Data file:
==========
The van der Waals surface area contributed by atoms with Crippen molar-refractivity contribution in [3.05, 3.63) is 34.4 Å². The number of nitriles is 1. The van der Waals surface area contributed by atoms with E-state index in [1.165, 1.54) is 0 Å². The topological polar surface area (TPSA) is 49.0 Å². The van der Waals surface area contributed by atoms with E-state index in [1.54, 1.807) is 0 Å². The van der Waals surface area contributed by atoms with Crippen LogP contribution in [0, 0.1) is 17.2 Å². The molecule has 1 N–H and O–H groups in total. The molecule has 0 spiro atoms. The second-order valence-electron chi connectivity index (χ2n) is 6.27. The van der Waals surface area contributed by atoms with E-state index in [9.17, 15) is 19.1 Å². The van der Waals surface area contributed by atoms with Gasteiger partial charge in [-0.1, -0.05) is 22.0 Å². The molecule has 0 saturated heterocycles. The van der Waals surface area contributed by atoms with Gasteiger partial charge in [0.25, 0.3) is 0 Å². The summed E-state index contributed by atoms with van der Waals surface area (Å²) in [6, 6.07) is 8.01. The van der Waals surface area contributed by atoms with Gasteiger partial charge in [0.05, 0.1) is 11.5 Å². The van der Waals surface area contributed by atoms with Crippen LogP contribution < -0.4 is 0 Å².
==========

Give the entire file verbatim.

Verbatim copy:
The van der Waals surface area contributed by atoms with Crippen molar-refractivity contribution in [3.05, 3.63) is 34.4 Å². The number of nitriles is 1. The van der Waals surface area contributed by atoms with E-state index in [1.165, 1.54) is 0 Å². The topological polar surface area (TPSA) is 49.0 Å². The van der Waals surface area contributed by atoms with E-state index in [1.54, 1.807) is 0 Å². The van der Waals surface area contributed by atoms with Crippen LogP contribution in [0, 0.1) is 17.2 Å². The molecule has 1 N–H and O–H groups in total. The molecule has 0 spiro atoms. The second-order valence-electron chi connectivity index (χ2n) is 6.27. The van der Waals surface area contributed by atoms with E-state index in [9.17, 15) is 19.1 Å². The van der Waals surface area contributed by atoms with Gasteiger partial charge in [-0.1, -0.05) is 22.0 Å². The molecule has 0 saturated heterocycles. The van der Waals surface area contributed by atoms with Gasteiger partial charge in [0.25, 0.3) is 0 Å². The summed E-state index contributed by atoms with van der Waals surface area (Å²) in [6, 6.07) is 8.01. The van der Waals surface area contributed by atoms with Gasteiger partial charge in [0.05, 0.1) is 11.5 Å². The van der Waals surface area contributed by atoms with Crippen LogP contribution < -0.4 is 0 Å².